Saint Odd (Odd Thomas #8) (Final) 5…

a290845a19c8f25ee651b2b78e145332This review is written with a GPL 3.0 license and the rights contained therein shall supersede all TOS by any and all websites in regards to copying and sharing without proper authorization and permissions. Crossposted at Bookstooge.booklikes.blogspot. wordpress.leafmarks.com & Bookstooge’s Reviews on the Road Facebook Group by Bookstooge’s Exalted Permission.

 

 

 

 

Title: Saint Odd

Series: Odd Thomas

Author: Dean Koontz

Rating: 3 of 5 Stars

Genre: Urban Fantasy

Pages: 352

Format: Kindle Digital Edition

 

Synopsis:

 

Odd returns to PIco Mundo as he knows the cultists from the previous book are going to try to get back at him through his home town. Following a dream where the whole of Pico Mundo is underwater, Odd must stop the cultists from creating some sort of event that will shake the nation even while he knows that it is time for him and Stormy to finally be together forever.

 

My Thoughts:

 

Honestly, this felt weak. I have to admit, I was looking forward to Odd being back in Pico. I was hoping that the characters there would be as engaging as in the first book. I was hoping the badguys would be REALLY bad and that Odd would go out in a blaze of Fry Cook Glory.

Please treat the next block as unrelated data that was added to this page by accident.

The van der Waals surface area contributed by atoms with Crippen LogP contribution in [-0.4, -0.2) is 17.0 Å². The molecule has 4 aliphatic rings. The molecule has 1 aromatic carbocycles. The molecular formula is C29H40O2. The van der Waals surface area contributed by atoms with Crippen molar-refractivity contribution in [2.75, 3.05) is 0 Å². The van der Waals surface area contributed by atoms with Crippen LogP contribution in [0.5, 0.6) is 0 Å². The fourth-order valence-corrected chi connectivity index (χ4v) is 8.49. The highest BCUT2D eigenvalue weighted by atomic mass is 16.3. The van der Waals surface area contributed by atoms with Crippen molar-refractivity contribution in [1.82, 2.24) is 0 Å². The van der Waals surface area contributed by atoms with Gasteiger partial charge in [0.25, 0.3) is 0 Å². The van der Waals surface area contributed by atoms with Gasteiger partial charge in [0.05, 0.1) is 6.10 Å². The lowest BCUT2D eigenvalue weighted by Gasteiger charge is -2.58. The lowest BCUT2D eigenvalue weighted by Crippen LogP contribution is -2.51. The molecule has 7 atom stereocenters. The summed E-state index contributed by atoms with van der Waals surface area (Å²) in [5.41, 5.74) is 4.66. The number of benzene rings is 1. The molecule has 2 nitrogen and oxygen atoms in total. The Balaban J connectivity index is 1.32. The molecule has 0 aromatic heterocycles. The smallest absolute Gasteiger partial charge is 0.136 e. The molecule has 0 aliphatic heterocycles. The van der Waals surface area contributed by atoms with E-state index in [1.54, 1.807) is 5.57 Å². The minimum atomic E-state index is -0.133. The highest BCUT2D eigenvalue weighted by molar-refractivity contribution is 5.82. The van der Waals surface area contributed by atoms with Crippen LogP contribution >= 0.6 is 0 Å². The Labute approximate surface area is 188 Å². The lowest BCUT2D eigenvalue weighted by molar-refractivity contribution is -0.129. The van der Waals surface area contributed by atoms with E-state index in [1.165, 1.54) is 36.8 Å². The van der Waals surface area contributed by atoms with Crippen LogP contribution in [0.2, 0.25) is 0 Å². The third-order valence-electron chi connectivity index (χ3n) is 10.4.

It just wasn’t to be. The faithful Pico Mundo’ites were barely sketched in, more like name dropping than anything. Remember that Sheriff guy, a second father to Odd? He’s just a tired, ragged man with a badge. Those people who loved, nurtured and helped Odd? Names, just names.

The cultists were just crazy nutjobs blowing stuff up and trying to set loose a plague.

But my goodness, if you ever wanted to hear about Stormy, over and over and over again, you get that in spades. I get that Odd is a young 20’something and his hormones are as much in charge as his brains, but for goodness sake, give it a rest. Then the whole 2nd life Battle thingy, it felt rushed and forced, just to give a pseudo-happy ending.

For the series overall, I really enjoyed the first book and then one or two in between. But I didn’t really ENJOY this book nor the overall series. I’ll probably re-read Odd Thomas at some point but it will definitely only be the first book. That was gold.

Deeply Odd (Odd Thomas #7)

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Title: Deeply Odd

Series: Odd Thomas

Author: Dean Koontz

Rating: 3 of 5 Stars

Genre: Urban Fantasy

Pages: 352

Format: Kindle

 

Synopsis: